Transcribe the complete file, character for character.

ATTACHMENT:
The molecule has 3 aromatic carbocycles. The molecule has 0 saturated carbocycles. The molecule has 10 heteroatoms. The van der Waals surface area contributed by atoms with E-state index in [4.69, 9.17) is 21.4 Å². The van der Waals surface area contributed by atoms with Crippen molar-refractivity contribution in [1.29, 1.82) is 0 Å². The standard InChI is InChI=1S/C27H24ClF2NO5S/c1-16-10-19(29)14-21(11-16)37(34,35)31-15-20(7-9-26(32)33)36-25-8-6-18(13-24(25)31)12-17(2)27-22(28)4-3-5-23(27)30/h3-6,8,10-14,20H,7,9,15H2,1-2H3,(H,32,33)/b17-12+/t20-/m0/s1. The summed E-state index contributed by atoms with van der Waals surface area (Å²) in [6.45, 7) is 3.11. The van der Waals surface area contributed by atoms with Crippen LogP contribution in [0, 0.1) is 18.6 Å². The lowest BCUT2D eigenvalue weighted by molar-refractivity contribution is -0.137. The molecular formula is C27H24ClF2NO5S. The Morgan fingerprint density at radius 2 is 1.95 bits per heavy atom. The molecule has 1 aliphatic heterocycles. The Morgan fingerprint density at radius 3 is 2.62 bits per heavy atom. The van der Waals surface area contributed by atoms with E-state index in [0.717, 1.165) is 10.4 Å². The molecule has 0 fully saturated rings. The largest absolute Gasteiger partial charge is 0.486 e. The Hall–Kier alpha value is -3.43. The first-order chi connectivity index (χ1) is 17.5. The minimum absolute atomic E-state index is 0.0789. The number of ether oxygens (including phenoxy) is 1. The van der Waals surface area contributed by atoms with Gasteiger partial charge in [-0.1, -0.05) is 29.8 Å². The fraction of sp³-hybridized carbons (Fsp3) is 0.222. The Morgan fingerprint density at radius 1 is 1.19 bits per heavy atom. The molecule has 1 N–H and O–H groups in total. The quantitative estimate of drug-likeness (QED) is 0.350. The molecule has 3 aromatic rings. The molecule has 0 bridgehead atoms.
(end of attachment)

The molecule has 3 aromatic carbocycles. The molecule has 0 saturated carbocycles. The molecule has 10 heteroatoms. The van der Waals surface area contributed by atoms with E-state index in [4.69, 9.17) is 21.4 Å². The van der Waals surface area contributed by atoms with Crippen molar-refractivity contribution in [1.29, 1.82) is 0 Å². The standard InChI is InChI=1S/C27H24ClF2NO5S/c1-16-10-19(29)14-21(11-16)37(34,35)31-15-20(7-9-26(32)33)36-25-8-6-18(13-24(25)31)12-17(2)27-22(28)4-3-5-23(27)30/h3-6,8,10-14,20H,7,9,15H2,1-2H3,(H,32,33)/b17-12+/t20-/m0/s1. The summed E-state index contributed by atoms with van der Waals surface area (Å²) in [6.45, 7) is 3.11. The van der Waals surface area contributed by atoms with Crippen LogP contribution in [0, 0.1) is 18.6 Å². The lowest BCUT2D eigenvalue weighted by molar-refractivity contribution is -0.137. The molecular formula is C27H24ClF2NO5S. The Morgan fingerprint density at radius 2 is 1.95 bits per heavy atom. The molecule has 1 aliphatic heterocycles. The Morgan fingerprint density at radius 3 is 2.62 bits per heavy atom. The van der Waals surface area contributed by atoms with E-state index in [0.717, 1.165) is 10.4 Å². The molecule has 0 fully saturated rings. The largest absolute Gasteiger partial charge is 0.486 e. The Hall–Kier alpha value is -3.43. The first-order chi connectivity index (χ1) is 17.5. The minimum absolute atomic E-state index is 0.0789. The number of ether oxygens (including phenoxy) is 1. The van der Waals surface area contributed by atoms with Gasteiger partial charge in [-0.1, -0.05) is 29.8 Å². The fraction of sp³-hybridized carbons (Fsp3) is 0.222. The Morgan fingerprint density at radius 1 is 1.19 bits per heavy atom. The molecule has 1 N–H and O–H groups in total. The quantitative estimate of drug-likeness (QED) is 0.350. The molecule has 3 aromatic rings. The molecule has 0 bridgehead atoms.